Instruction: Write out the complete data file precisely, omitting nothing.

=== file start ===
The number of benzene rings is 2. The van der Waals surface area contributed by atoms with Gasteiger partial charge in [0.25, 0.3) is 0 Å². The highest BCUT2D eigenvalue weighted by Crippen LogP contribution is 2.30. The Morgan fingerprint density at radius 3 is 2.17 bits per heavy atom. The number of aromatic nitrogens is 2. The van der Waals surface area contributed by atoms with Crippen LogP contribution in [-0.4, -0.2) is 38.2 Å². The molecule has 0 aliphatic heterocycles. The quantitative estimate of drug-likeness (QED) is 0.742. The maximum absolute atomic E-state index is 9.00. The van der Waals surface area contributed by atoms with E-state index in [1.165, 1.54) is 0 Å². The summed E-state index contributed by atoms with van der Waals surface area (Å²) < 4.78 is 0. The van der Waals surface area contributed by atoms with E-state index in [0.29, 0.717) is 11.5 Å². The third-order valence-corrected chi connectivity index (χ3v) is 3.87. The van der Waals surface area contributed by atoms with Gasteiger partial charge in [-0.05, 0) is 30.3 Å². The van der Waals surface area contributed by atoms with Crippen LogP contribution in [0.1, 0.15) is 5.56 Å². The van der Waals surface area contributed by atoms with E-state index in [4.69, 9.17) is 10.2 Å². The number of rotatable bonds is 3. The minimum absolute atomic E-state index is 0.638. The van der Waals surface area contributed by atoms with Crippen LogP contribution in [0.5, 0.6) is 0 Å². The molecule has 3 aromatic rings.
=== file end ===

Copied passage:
The number of benzene rings is 2. The van der Waals surface area contributed by atoms with Gasteiger partial charge in [0.25, 0.3) is 0 Å². The highest BCUT2D eigenvalue weighted by Crippen LogP contribution is 2.30. The Morgan fingerprint density at radius 3 is 2.17 bits per heavy atom. The number of aromatic nitrogens is 2. The van der Waals surface area contributed by atoms with Crippen LogP contribution in [-0.4, -0.2) is 38.2 Å². The molecule has 0 aliphatic heterocycles. The quantitative estimate of drug-likeness (QED) is 0.742. The maximum absolute atomic E-state index is 9.00. The van der Waals surface area contributed by atoms with E-state index in [1.165, 1.54) is 0 Å². The summed E-state index contributed by atoms with van der Waals surface area (Å²) < 4.78 is 0. The van der Waals surface area contributed by atoms with E-state index in [0.29, 0.717) is 11.5 Å². The third-order valence-corrected chi connectivity index (χ3v) is 3.87. The van der Waals surface area contributed by atoms with Gasteiger partial charge in [-0.05, 0) is 30.3 Å². The van der Waals surface area contributed by atoms with Crippen LogP contribution in [0.1, 0.15) is 5.56 Å². The van der Waals surface area contributed by atoms with E-state index in [4.69, 9.17) is 10.2 Å². The number of rotatable bonds is 3. The minimum absolute atomic E-state index is 0.638. The van der Waals surface area contributed by atoms with Crippen LogP contribution in [0.5, 0.6) is 0 Å². The molecule has 3 aromatic rings.